Health Care System Insights of an Investigative Journalist
Although "outliers" are often discarded from academic studies as a matter of balance, they have recently become an intense target for one of the country's most aggressive investigative journalism organizations, ProPublica's Charles Ornstein told a University of Pennsylvania audience of health services researchers.
Speaking at a seminar at Penn's Leonard Davis Institute of Health Economics (LDI), the Putlitzer Prize-winning journalist and senior ProPublica reporter noted that much of his newsroom's success has come from a focus on clinician outliners found in various Medicare data sets.
Outliers can tell you a bigger story that can lead you to ask very interesting policy questions.
Outliers are physicians or other health care professionals whose practice patterns -- like drug prescribing or treatment coding -- rank near the top or bottom of their overall peer group.
"Outliers can tell you a bigger story that can lead you to ask very interesting policy questions," Ornstein said as he launched into the first of several examples of database outlier discoveries that resulted in high-profile ProPublica health care exposés.
Treatment Tracker database
Using the "TreatmentTracker" online tool created with a year's worth of Medicare Part B billing data from more than 986,000 health care providers, Ornstein and his colleagues looked to see which doctors jumped out from the data as very different.
One example of what they found was a Michigan family physician who ranked 135th out of 3,200 doctors in terms of services performed (an average of 42.5 per-patient vs. an average of 5 per-patient by most other doctors). In the amount-per-patient spent, this same physician's data showed an average of $3,800 per-patient compared to other doctors' $208 average per-patient.
When the same physician was looked up in the ProPublica online Prescriber Checkup tool that contains searchable Medicare Part D data, the reporters found that 86 percent of his patients who filled their prescriptions received a Schedule II controlled substance -- compared to an average of 4 percent among other physicians.
Ornstein pointed out that although it was the agency's own data, Medicare had not noticed or further investigated this outlier's details until they were published in a national news story. He also noted that ProPublica was not using the sophisticated algorithms that Medicare developed for identifying potential fraud but rather doing "simple arthimetic" based on data set sorting.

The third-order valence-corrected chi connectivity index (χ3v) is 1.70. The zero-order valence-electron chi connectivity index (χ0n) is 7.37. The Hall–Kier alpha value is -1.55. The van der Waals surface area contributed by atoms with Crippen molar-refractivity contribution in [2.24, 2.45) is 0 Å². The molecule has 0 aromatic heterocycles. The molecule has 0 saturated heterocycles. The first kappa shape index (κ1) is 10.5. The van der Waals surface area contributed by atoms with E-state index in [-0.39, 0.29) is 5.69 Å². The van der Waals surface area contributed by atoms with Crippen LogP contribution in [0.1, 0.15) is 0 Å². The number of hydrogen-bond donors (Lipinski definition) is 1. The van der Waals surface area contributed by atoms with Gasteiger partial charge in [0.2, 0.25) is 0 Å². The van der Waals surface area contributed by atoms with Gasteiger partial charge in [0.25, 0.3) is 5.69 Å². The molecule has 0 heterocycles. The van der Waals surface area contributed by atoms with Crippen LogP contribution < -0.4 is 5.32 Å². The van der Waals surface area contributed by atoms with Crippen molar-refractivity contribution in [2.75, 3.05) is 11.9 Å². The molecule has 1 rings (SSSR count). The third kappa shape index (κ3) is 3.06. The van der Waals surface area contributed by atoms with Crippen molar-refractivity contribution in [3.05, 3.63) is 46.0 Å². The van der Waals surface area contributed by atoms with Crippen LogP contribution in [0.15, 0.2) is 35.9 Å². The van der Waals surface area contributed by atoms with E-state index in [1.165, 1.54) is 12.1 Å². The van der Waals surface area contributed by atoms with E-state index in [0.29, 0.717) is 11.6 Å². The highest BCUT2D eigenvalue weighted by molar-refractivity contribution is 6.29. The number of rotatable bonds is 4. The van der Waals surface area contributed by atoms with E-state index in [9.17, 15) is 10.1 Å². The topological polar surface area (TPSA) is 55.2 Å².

ProPublica, which became the first online news organization to win a Pulitzer Prize for investigative reporting in 2010, has subsequently won two more in 2011 and April of this year.
Ornstein's own 2005 Pulitzer Prize for Public Service was for a Los Angeles Times series documenting gross medical insufficiencies and racial discrimination within a public hospital.
Health care focus
Funded by various philanthropic organizations including the Knight, MacArthur, Pew, and Ford foundations, and staffed with 45 full-time investigative reporters, ProPublica's hard-hitting reports have targeted a broad range of subjects from Wall Street finance to Law Enforcement. But throughout its nine years of existence, ProPublica has consistently taken a particular interest in things health care.
Some of its recent shorter reports in this area include an analysis of the negative impact of a March Supreme Court ruling prohibiting states from requiring the submission of health care claims to all-payer databases; a look at how the nation's opioid epidemic is morphing into something much larger; and an exposé on how nursing home employees across the country have routinely been taking dehumanizing photos of their patients and posting them in social media galleries.
ProPublica's larger "big data" journalism projects often go on for years and three of them -- Surgeon Scorecard, Dollars for Docs and Red Cross -- have broken new ground at the same time they've created national controversies.
Surgeon Scorecard is a big data project based on Medicare records that rates surgeons according to the post-surgical complications their patients experience. It allows prospective patients to search for local surgeons who specialize in eight elective procedures such as knee replacements, lumbar spinal fusion or prostate problems. This online tool was hailed by health services researchers such as Harvard Professor of Health Policy Ashish Jha, MD, MPH for its innovative effort to bring a new sort of transparency to the consumer-doctor relationship. Simultaneously, it was faulted for its methodology by researchers like LDI Fellow Karen Lasater, PhD, MS, BSN, RN, of Penn School of Nursing's Center for Health Outcomes and Policy Research.
Dollars for Docs is a ProPublica online database tool that enables consumers to search by name to pull up a list of the payments physicians have received for corporate consulting, guest appearances and other paid activities outside their practice.
Red Cross is another ProPublica project that has been going on for two years and continues to investigate the global activities and finances of the Red Cross. The 42 articles to date fill their own website-sized collection of stories including "Red Cross Failures in Haiti," "The Corporate Takeover of the Red Cross," and "Red Cross: How We Spent Sandy Money Is a 'Trade Secret'."